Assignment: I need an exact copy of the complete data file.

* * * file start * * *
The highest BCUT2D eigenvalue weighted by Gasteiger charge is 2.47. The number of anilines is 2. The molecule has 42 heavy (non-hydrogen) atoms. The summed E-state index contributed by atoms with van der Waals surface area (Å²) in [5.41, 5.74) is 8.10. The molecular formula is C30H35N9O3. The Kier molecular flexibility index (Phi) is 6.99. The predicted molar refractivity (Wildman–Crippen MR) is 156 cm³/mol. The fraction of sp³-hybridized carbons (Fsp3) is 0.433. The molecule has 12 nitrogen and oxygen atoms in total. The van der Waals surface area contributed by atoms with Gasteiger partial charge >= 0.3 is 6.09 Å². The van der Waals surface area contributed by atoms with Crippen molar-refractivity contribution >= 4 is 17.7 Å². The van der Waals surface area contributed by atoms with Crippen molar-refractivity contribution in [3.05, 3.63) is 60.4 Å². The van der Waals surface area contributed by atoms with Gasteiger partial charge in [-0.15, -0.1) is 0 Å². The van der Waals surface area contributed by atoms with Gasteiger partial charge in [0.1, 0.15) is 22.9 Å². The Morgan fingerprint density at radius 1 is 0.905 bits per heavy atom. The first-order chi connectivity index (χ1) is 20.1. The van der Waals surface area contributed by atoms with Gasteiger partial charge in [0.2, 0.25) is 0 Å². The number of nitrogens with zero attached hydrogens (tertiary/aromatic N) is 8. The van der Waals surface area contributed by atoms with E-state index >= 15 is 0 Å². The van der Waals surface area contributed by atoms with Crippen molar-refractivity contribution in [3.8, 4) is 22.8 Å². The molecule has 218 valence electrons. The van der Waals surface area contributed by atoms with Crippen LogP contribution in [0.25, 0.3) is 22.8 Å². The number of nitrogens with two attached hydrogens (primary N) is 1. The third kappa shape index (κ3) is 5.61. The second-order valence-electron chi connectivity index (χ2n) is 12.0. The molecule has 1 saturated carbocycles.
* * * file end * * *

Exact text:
The highest BCUT2D eigenvalue weighted by Gasteiger charge is 2.47. The number of anilines is 2. The molecule has 42 heavy (non-hydrogen) atoms. The summed E-state index contributed by atoms with van der Waals surface area (Å²) in [5.41, 5.74) is 8.10. The molecular formula is C30H35N9O3. The Kier molecular flexibility index (Phi) is 6.99. The predicted molar refractivity (Wildman–Crippen MR) is 156 cm³/mol. The fraction of sp³-hybridized carbons (Fsp3) is 0.433. The molecule has 12 nitrogen and oxygen atoms in total. The van der Waals surface area contributed by atoms with Gasteiger partial charge >= 0.3 is 6.09 Å². The van der Waals surface area contributed by atoms with Crippen molar-refractivity contribution >= 4 is 17.7 Å². The van der Waals surface area contributed by atoms with Crippen molar-refractivity contribution in [3.05, 3.63) is 60.4 Å². The van der Waals surface area contributed by atoms with Gasteiger partial charge in [-0.15, -0.1) is 0 Å². The van der Waals surface area contributed by atoms with Gasteiger partial charge in [0.1, 0.15) is 22.9 Å². The Morgan fingerprint density at radius 1 is 0.905 bits per heavy atom. The first-order chi connectivity index (χ1) is 20.1. The van der Waals surface area contributed by atoms with Gasteiger partial charge in [0.2, 0.25) is 0 Å². The number of nitrogens with zero attached hydrogens (tertiary/aromatic N) is 8. The van der Waals surface area contributed by atoms with E-state index >= 15 is 0 Å². The van der Waals surface area contributed by atoms with Crippen molar-refractivity contribution in [3.8, 4) is 22.8 Å². The molecule has 218 valence electrons. The van der Waals surface area contributed by atoms with Crippen LogP contribution in [0.25, 0.3) is 22.8 Å². The number of nitrogens with two attached hydrogens (primary N) is 1. The third kappa shape index (κ3) is 5.61. The second-order valence-electron chi connectivity index (χ2n) is 12.0. The molecule has 1 saturated carbocycles.